Preaching Articles
  • 70% Of Pastors Don't Have One

    By Lance Witt on Feb 2, 2021

    Replenish Ministries

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    Imagine a day in your future. You are now seventy or seventy-five, and the pace of life has slowed. You get up early in the morning and sit in your favorite chair with a cup of coffee. The house is still and silent. No one is there but you and God and your thoughts.

Imagine a day in your future. You are now seventy or seventy-five, and the pace of life has slowed. You get up early in the morning and sit in your favorite chair with a cup of coffee. The house is still and silent. No one is there but you and God and your thoughts.

On this morning, instead of thinking about the day’s activities, you begin to reflect upon the past. You see family vacations, times with your spouse, holidays spent with relatives. You have memories of ministry, both rewarding and painful. It hasn’t always been easy, and not everything turned out like you hoped, but it’s been a good life.

Today one thought especially encourages you and brings a smile to your face. You are grateful to God that you took time to develop a handful of deep friendships. You realize that on life’s balance sheet, possessing cars, houses, and toys doesn’t add up to much. But a real friendship is of high value. It’s the stuff life is made of.

The truth is those of us in ministry often don’t do the friendship thing very well. One survey among pastors found that 70 percent do not have a close friend, confidant, or mentor. Henri Nouwen wrote, “Most Christian leadership is exercised by people who do not know how to develop healthy, intimate relationships.” What an indictment.

I grew up around church and Christians, so I’ve always had a lot of acquaintances. My relational circle was wide but not very deep.

Somewhere along the way in my ministry training, I got it in my head that as a pastor you can’t (and shouldn’t) have close friends in your church. You don’t want to be accused of partiality by hanging out with some members more than others. And, besides, you don’t want to let people peer too closely into your life and family. They might discover you don’t have it all together.

So, for the first fifteen years of ministry I learned how to pastor and live the Christian life by keeping everyone at a safe emotional distance. I lived in denial of any deep relational needs I had. I was quite content to skim relationally and focus on building the church. Then I hit my mid-thirties.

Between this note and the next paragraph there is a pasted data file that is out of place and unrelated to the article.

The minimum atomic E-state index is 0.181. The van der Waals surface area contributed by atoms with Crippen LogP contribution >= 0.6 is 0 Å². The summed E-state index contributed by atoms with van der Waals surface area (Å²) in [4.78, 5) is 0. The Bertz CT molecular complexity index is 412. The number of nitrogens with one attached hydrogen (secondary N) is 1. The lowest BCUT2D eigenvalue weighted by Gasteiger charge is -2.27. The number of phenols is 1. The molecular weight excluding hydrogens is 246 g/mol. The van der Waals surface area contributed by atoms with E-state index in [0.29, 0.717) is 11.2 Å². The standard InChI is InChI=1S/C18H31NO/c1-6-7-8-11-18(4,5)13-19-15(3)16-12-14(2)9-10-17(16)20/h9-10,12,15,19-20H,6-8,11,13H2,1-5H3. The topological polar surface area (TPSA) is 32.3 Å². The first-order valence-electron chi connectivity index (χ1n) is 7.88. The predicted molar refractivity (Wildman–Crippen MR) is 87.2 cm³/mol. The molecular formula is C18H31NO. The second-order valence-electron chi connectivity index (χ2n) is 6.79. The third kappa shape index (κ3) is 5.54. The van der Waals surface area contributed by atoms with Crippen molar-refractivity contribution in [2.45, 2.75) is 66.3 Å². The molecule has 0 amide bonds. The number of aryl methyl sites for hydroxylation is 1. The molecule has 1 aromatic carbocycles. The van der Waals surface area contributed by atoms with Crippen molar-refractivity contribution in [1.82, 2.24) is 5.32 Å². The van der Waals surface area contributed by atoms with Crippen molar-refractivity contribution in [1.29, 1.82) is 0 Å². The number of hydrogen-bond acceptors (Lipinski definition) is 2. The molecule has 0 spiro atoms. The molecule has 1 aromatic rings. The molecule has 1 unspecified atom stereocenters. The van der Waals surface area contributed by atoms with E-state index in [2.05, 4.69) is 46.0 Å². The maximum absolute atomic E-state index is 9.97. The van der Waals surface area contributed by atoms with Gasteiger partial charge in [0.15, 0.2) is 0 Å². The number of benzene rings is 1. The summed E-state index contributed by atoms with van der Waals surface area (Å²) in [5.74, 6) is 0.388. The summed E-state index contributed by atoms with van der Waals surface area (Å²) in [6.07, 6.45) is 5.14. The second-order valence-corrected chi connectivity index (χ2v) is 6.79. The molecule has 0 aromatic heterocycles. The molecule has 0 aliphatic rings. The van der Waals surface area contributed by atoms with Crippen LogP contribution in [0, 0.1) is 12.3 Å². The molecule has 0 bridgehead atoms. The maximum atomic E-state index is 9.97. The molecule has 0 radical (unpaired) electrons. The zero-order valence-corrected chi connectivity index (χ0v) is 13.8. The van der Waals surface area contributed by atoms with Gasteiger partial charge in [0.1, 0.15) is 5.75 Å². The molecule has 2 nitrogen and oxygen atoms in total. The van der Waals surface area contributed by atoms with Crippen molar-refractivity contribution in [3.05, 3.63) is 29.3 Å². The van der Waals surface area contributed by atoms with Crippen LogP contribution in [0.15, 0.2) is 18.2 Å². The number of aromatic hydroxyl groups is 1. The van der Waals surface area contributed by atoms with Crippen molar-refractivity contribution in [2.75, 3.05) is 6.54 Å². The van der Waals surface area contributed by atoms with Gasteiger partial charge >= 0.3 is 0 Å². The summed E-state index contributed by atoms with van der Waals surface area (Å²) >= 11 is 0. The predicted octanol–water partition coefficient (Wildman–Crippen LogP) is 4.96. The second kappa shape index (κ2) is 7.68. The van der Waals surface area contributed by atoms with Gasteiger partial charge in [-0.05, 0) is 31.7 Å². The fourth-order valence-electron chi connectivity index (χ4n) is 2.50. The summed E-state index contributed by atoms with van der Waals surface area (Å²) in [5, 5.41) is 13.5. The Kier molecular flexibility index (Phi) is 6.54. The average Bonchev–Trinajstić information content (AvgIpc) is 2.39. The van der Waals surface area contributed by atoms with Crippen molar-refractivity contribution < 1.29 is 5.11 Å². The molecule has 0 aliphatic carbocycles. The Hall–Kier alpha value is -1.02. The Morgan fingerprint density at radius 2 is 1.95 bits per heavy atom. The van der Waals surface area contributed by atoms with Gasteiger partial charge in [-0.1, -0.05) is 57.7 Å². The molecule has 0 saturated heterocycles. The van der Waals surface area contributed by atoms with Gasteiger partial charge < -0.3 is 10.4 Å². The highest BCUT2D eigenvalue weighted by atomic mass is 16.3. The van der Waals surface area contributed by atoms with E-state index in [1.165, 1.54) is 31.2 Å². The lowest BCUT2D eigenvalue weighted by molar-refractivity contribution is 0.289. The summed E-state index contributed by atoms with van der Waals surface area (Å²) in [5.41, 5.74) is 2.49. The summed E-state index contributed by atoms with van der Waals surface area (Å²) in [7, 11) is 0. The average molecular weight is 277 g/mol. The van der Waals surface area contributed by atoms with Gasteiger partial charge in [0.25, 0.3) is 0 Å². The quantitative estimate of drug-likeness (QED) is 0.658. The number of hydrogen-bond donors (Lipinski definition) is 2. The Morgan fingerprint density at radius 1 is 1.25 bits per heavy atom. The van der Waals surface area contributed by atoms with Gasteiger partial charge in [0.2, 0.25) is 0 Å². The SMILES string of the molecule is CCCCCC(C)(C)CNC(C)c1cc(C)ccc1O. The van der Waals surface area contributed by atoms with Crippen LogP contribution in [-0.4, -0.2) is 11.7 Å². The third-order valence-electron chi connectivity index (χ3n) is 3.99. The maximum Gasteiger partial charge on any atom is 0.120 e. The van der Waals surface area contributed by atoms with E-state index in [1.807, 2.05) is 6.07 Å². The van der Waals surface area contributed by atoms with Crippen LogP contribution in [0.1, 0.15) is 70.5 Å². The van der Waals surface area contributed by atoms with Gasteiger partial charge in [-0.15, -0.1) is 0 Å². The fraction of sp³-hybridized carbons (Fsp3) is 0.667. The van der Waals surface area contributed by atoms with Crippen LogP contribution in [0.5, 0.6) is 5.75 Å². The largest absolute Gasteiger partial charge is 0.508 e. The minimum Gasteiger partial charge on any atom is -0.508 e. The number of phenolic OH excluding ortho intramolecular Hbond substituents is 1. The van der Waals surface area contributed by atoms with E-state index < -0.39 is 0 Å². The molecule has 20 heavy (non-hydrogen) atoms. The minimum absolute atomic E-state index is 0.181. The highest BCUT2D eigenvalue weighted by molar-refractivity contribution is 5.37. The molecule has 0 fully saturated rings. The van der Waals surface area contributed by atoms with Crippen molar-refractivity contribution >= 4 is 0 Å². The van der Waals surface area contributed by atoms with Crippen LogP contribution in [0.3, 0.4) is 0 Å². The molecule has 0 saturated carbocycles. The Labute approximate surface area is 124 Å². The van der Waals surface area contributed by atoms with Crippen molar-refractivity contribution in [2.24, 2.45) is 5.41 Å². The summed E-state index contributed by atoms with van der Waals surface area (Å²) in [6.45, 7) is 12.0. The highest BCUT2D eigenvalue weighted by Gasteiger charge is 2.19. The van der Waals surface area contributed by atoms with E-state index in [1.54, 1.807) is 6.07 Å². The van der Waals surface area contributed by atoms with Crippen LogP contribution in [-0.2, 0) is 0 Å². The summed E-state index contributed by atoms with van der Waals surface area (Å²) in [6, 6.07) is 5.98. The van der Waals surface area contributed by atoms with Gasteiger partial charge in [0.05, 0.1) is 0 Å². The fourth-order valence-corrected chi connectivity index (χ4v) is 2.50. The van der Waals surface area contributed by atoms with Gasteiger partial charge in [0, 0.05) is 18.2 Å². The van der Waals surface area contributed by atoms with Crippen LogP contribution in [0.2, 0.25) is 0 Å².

Longings I had suppressed began to come to the surface. There was something missing, and I began to feel it. I began to have thoughts like, God made me a man before he made me a pastor. And, as a man he made me to live in community. I got to where I just didn’t care what other people thought. I knew I had to go deeper in a few relationships, no matter how it was perceived.

During this season God brought into my life a pastor friend with whom I connected easily. As trust began to develop, we both decided to pursue the friendship. I learned in this process that you never drift into deep friendship.

One of the most famous friendships in Scripture is that of David and Jonathan. At one point, Jonathan does something that feels awkward and uncomfortable for most men: “Jonathan made a special vow to be David’s friend, and he sealed the pact by giving him his robe, tunic, sword, bow, and belt.”  He made a “special vow.” He declared his commitment to pursue the friendship. We just don’t do that today. For most people I know in ministry and certainly for most men, this seems way too touchy-feely.

Nevertheless, if I’m going to be spiritually healthy, I’m going to need an intimate friend or two who fully know me.  I need a deep friendship with someone who isn’t impressed with me and who isn’t afraid to tell me the truth. I need a handful of people who know the junk about me, who know where I struggle, who know the skeletons in my closet, and who love and accept me anyway.

This kind of friendship doesn’t happen by accident. If you’ve got someone in your life you want to go deeper with, do what Jonathan did. Declare it! Life is too short and there is too much at stake for you to avoid this level of friendship.

In A Million Miles in a Thousand Years, Donald Miller tells the story of Jim and Janice, who was diagnosed with cancer and didn’t live long after her diagnosis. After her funeral, a lot of family friends gathered and shared stories and memories of times with her. “I wondered,” Miller writes, “how much it costs to be rich in friends and how many years and stories and scenes it takes to make a rich life happen. You can’t build an end scene as beautiful as this by sitting on the couch.”

No you can’t. So, start now. Build a rich life by developing a few deep friendships.

Questions for Discussion and Reflection


    1.  What is the biggest barrier to you going deeper with a few friends?

    2.  What is a next step you can take to pursue a deeper friendship?

Lance is the founder of Replenish ministries and is often referred to as a Pastor’s Pastor.  He is also the author of the book Replenish, which is dedicated to helping leaders live and lead from a healthy soul.  Before launching Replenish, Lance served 20 years as a senior pastor and 6 years as an Executive/Teaching pastor at Saddleback Church. 

Talk about it...

Mh Constantine

commented on May 9, 2016